We will pay, definitely. If it is a law, it is a law and we cannot say otherwise, so we must pay. What people should understand is that the law says N18,000 minimum and I think that is fair enough. How can you pay someone N10,000 or N15,000 in Nigeria today? What you are telling the person indirectly is to go and steal. Even the N18,000 is little but it will at least go a long way.
What the state governors are saying is that the Federal Government can afford to pay but the states cannot because the Federal government has 52% of the entire revenue-sharing formula. So if you put together the total civil servants in states and compare it with those at federal level, it is a very large difference. So the Federal Government can pay while the states will need to generate more revenue to be able to pay the minimum wage. The Federal Government has smaller responsibilities while the states have bigger ones. So, we are calling for restructuring of the revenue-sharing formula.
You have introduced free education from primary to secondary school in your state. How feasible do you think this will turn out to be?
Many people have confronted me on this issue of free education. But let me ask one question, what legacy can we leave for the upcoming generation? Is it to build mansions or to buy posh cars for them or what? Education is an emotional issue for me. I would have not have gone to school and become a governor today if I did not go on the streets of Barkin Ladi in Plateau State, selling oranges and groundnuts before being able to go for classes. So I know firsthand the pains of poor people when they are not able to send their children to school.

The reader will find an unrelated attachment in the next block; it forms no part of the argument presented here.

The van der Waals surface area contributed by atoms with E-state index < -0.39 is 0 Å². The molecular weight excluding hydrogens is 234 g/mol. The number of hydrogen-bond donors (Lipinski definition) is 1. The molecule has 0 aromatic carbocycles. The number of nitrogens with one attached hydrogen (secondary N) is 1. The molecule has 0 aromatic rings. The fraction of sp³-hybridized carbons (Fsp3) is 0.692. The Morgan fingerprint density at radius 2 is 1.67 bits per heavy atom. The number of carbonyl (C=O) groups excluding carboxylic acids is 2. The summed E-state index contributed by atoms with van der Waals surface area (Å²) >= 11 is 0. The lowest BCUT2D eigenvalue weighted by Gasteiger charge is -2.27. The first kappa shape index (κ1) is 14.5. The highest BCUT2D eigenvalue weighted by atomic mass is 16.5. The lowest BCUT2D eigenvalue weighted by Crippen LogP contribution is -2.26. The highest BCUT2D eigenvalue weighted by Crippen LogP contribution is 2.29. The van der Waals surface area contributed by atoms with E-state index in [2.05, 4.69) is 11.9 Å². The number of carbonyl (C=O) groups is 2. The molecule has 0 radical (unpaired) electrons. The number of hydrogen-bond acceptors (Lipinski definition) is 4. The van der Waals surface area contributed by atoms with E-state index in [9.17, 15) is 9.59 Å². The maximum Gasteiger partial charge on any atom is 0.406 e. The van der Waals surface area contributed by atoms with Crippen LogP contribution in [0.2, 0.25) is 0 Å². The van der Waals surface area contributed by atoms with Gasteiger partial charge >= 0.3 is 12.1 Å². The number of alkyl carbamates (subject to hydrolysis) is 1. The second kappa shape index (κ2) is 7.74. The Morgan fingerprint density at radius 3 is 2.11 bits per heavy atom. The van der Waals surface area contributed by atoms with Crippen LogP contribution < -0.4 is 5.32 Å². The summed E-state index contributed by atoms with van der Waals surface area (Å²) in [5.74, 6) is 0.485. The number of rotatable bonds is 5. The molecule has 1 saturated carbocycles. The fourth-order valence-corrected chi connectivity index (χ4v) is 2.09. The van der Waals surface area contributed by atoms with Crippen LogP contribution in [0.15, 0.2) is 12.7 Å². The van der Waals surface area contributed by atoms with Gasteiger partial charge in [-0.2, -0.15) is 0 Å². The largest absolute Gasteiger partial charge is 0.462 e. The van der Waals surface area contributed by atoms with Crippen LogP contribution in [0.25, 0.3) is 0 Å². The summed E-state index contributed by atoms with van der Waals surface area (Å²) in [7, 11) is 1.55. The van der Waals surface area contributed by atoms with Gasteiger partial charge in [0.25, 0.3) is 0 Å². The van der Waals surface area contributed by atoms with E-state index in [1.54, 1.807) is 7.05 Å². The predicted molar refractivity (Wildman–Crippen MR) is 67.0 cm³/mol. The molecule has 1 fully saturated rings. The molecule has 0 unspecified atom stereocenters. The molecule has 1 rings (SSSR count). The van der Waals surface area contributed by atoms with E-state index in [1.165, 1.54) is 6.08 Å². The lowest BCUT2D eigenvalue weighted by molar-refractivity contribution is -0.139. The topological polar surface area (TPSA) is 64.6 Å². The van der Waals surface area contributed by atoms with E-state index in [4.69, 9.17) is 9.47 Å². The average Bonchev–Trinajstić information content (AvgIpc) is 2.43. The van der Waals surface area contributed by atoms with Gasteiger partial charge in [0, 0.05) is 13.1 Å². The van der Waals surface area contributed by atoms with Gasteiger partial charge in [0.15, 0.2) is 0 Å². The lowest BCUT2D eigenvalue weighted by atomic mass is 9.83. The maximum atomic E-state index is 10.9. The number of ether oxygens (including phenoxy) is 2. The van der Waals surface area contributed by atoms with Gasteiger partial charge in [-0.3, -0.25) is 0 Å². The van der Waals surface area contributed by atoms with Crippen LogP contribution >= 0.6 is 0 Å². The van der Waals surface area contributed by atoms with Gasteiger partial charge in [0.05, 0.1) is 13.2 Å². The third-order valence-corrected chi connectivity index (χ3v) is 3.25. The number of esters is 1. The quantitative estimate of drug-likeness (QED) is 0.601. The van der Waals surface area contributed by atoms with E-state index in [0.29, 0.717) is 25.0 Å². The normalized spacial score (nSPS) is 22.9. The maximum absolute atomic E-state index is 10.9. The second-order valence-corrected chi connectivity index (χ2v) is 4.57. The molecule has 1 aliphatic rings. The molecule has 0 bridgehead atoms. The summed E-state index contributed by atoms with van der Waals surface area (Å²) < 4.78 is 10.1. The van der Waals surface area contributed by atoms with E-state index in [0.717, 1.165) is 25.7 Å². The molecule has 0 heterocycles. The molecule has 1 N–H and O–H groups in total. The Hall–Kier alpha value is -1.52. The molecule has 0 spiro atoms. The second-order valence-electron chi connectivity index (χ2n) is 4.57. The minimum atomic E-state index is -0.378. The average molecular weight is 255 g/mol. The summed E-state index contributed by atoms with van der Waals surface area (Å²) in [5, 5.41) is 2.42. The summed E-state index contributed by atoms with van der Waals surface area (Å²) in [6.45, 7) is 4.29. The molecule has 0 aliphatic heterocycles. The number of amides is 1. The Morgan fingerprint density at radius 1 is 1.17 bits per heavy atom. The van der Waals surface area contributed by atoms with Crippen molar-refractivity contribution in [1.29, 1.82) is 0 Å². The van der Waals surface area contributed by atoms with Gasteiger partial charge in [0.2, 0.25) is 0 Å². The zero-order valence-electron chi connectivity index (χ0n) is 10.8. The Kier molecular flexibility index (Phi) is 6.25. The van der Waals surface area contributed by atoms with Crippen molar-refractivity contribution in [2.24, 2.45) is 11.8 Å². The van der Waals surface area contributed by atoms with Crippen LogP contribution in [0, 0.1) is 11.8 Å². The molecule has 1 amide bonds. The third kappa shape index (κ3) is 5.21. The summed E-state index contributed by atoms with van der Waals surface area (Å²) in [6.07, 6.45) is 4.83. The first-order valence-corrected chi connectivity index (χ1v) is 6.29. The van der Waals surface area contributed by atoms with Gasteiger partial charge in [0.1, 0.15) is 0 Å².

People have come to me to argue how Imo State can achieve this with 1.9 wage bill and 2.3 subventions amidst the debt profile of the state. And I say to them if that is all we will achieve in the state, so be it and that is my stand.
What I’m simply doing is cutting down on a lot of things, as there is a lot of waste in government. When you go to most government houses, you hear of champagne allowance, travel allowance, lodge maintenance allowance and all sorts of allowances which run into millions of naira. Why all this extravagance when there is a child out there who is not going to school? So if we can make such sacrifices then we can allow the poor people to go to school. My kids are making the sacrifice as they are in public schools in Nigeria and my wife is not a high-profile woman.
The over 13,000 staff I have at the secretariat are being redeployed back to the states because I do not know what they sit in the state doing, writing files, selling groundnuts and biscuits at the secretariat. But all that has stopped now.
It has been in the press that you are short-tempered, how true is this?
I think if there is anybody who has a large heart, it would be me. It is not true that I am short-tempered. I mean, if you ask those who have worked with me they will tell you that the largest of my heart extends even beyond elasticity. I do not keep malice and I am not someone who would keep enemies.
Do you read a lot?
No, unfortunately. I’m not one who reads a lot because for me I feel reading someone else’s idea gets your idea polluted. I particularly don’t like self-help books. So when I see people applying alien economics theories in Nigeria, it baffles me.
You speak flawless Hausa. How come?
I will always say I am a Northerner and I’m very proud of it. The East gave birth to me, the North gave me life and the West empowered me financially. The North gave me life and made me who I am today and there is no reason why I should forget that. They are everything to me.